Scape.io — Changing The Way We See The World
Scape Technologies, based in Techspace Shoreditch, are creating detailed models of major cities to enable camera devices to recognise and interact with their surroundings. This is brand new technology, only made possible with recent computer vision advancements. It has the potential to change the way you use your devices to interact with the world around you.Member news
Scape Technologies was founded in 2016 by CEO Edward Miller, who has a strong background in interactive imagery, and CTO Huub Heijnen, who was a researcher in robotics and machine learning. The Scape team are using cutting edge AI to create large scale 3D maps of real cities, enabling camera devices, like your phone, to recognise their surroundings and location far more precisely than GPS alone. At the beginning of 2019, Scape had raised $8m in seed funding and are now providing their mapping service to select developers in London.
Building a city
But how does it work? How would your phone camera be able to recognise any building or street in London just by looking at it? Well first, the Scape team had to build a 3D map of the city.
By piecing together existing 2D images and videos, Scape’s AI-based ‘vision engine’ is able to create 3D models of real-world surroundings at a large scale, which devices can then reference against to pinpoint their location. They recently finished a 3D model of London.
The solution for building a 3D model with a 2D camera was inspired by chickens. You’ve likely noticed that chickens move their head back and forward when they walk, but why is this?
As their field of view in each eye doesn’t overlap, they have no sense of depth perception. By moving their head backwards and forwards, they are able to see objects from slightly different angles, allowing them to map their surroundings out in 3D.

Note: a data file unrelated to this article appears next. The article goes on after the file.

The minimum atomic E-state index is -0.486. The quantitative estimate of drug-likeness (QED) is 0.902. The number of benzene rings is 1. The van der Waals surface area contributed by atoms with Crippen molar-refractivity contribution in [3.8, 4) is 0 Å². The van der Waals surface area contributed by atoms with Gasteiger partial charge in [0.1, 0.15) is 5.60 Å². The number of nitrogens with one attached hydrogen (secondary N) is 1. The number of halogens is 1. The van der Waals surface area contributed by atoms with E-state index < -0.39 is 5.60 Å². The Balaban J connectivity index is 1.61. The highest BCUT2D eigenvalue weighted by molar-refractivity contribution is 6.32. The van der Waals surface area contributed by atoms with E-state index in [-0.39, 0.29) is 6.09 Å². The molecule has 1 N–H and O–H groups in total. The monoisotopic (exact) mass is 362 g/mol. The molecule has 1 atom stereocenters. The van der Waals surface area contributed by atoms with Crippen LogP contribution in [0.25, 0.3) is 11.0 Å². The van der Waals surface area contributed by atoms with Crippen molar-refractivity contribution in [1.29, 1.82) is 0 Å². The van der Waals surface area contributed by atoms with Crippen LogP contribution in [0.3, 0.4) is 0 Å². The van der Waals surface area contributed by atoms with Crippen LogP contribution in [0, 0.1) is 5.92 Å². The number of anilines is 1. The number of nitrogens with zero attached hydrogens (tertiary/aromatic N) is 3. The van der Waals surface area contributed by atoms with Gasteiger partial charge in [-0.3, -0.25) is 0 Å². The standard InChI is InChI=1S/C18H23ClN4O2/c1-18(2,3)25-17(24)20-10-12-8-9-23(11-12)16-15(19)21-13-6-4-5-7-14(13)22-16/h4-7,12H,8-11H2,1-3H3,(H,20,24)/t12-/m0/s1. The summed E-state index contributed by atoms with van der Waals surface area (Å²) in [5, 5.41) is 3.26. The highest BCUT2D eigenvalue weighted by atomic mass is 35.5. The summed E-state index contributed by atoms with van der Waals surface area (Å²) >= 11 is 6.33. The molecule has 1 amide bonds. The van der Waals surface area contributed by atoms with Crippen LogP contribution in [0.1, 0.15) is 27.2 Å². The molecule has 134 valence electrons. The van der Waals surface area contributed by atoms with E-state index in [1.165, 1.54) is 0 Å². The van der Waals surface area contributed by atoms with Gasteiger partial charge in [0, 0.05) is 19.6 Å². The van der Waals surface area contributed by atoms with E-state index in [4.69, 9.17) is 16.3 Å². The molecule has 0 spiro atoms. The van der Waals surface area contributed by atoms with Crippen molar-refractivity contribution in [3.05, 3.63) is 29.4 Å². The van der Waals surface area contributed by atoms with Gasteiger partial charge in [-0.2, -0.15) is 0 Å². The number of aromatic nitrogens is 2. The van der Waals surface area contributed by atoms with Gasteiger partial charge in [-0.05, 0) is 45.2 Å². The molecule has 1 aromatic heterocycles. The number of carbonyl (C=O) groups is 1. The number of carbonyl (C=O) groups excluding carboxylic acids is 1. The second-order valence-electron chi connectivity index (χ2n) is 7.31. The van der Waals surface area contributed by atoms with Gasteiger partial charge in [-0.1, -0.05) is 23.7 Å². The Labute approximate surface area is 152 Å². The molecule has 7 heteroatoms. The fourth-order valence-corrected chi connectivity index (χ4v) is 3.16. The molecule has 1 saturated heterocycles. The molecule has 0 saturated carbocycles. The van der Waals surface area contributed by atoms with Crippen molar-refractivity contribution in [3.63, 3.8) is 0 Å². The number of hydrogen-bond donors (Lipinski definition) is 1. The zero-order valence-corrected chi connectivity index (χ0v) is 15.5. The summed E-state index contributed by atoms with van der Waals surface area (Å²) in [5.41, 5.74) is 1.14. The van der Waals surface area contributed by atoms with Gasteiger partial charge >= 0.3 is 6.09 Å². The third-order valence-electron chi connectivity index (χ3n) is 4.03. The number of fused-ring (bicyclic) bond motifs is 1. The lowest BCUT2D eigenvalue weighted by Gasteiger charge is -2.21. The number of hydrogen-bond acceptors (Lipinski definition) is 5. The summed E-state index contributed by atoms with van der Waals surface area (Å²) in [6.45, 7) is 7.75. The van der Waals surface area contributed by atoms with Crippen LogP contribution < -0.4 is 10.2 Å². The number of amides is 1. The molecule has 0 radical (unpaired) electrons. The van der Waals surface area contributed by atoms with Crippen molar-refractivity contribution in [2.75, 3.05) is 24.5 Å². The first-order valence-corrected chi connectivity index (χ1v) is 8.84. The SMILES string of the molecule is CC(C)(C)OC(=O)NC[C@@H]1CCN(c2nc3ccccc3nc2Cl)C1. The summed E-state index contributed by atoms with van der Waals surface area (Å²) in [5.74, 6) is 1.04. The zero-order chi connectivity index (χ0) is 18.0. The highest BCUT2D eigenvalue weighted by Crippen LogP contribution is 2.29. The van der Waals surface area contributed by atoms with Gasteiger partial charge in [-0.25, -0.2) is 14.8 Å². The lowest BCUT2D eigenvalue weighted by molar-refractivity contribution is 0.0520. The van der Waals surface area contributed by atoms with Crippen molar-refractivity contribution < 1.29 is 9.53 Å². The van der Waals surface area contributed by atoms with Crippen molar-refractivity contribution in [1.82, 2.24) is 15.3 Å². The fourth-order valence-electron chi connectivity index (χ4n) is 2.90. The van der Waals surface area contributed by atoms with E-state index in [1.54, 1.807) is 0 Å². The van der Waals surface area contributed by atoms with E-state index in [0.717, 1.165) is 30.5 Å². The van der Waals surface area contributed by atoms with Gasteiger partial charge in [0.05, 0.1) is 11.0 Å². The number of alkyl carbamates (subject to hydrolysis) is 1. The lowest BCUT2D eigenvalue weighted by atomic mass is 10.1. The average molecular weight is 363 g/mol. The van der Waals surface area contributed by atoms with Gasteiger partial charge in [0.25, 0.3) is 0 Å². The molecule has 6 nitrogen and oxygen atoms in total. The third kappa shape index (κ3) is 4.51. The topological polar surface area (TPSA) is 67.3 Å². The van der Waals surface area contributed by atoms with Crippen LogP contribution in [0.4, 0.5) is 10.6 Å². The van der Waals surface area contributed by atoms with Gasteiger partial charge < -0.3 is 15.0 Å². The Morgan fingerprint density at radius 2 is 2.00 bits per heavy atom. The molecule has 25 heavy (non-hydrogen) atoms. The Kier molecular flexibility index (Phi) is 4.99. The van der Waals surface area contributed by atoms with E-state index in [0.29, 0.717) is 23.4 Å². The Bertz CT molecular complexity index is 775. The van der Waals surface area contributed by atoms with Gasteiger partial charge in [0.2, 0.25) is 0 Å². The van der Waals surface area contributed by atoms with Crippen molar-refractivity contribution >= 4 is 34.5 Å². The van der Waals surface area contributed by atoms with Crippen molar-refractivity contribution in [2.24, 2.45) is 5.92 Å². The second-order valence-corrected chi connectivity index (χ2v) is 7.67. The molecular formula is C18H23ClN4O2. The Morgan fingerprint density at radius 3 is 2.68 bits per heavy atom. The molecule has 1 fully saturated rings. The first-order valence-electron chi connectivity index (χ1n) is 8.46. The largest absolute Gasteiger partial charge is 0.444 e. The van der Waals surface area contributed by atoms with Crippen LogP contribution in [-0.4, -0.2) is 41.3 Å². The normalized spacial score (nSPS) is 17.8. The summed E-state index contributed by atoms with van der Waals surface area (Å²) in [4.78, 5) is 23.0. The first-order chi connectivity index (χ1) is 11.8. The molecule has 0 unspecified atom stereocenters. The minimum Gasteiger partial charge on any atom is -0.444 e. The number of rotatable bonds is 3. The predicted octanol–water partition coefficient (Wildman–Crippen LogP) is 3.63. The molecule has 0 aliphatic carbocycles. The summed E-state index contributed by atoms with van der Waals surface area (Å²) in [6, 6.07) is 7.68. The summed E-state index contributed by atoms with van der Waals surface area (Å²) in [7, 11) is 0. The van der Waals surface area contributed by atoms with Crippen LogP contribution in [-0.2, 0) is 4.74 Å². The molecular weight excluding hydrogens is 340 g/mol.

Using the same principle, you can combine 2D images to create a 3D effect.
In order to map out entire cities, Scape applied this technique when analysing and combining the existing images and videos accumulated from sources around the world, allowing them to autonomously assess which images and videos are of the same buildings or features and then using the different angles to measure it in 3D. They explain the process in detail in their ‘Mapping the World’ series which you can read on the Scape.io blog.
Recognising your surroundings
When outdoors in a city, devices are able to interpret their location using a single camera image, which queries against Scape’s maps held in the cloud. Scape’s Visual Positioning System feeds back the exact location and orientation of the device via its API.
The applications for a camera that can recognise it’s surrounding (far more precisely than GPS alone) are extensive. It is essential, for example, that Driverless cars can accurately recognise their surroundings, both for navigation and for safety. Scape’s Visual Positioning System API will allow developers to easily integrate this tech into their software.
Using augmented reality, your phone will also be able to project images onto your surroundings at a much greater scale than previously possible.
For example, if you’re trying to find your way from A to B in the city, a navigation program built with Scape’s SDK would allow you to point your phone camera at your surrounding and be guided by floating arrows. You could check the rating of a restaurant, see which shops are on sale, see buildings that are yet to be constructed, and so much more, all through your phone’s camera.
The big picture
This technology has countless real-world applications for convenience, education, entertainment and advertising. Enabling devices to get a better understanding of their location and their surroundings will be essential with the growth of autonomy, allowing for stronger cooperation between a network of more intelligent and effective autonomous devices.
“Initial use cases in AR span multiple industries; entertainment apps (next-generation Pokemon Go), architecture, utilities, city planning, advertising and navigation. Beyond AR, industrial use cases in Micromobility and Autonomous Vehicles are emerging rapidly. In coming weeks Scape will be publicly releasing its ScapeKit SDK to AR developers in London, with more cities to follow” — Grace Gimson, Chief of Staff.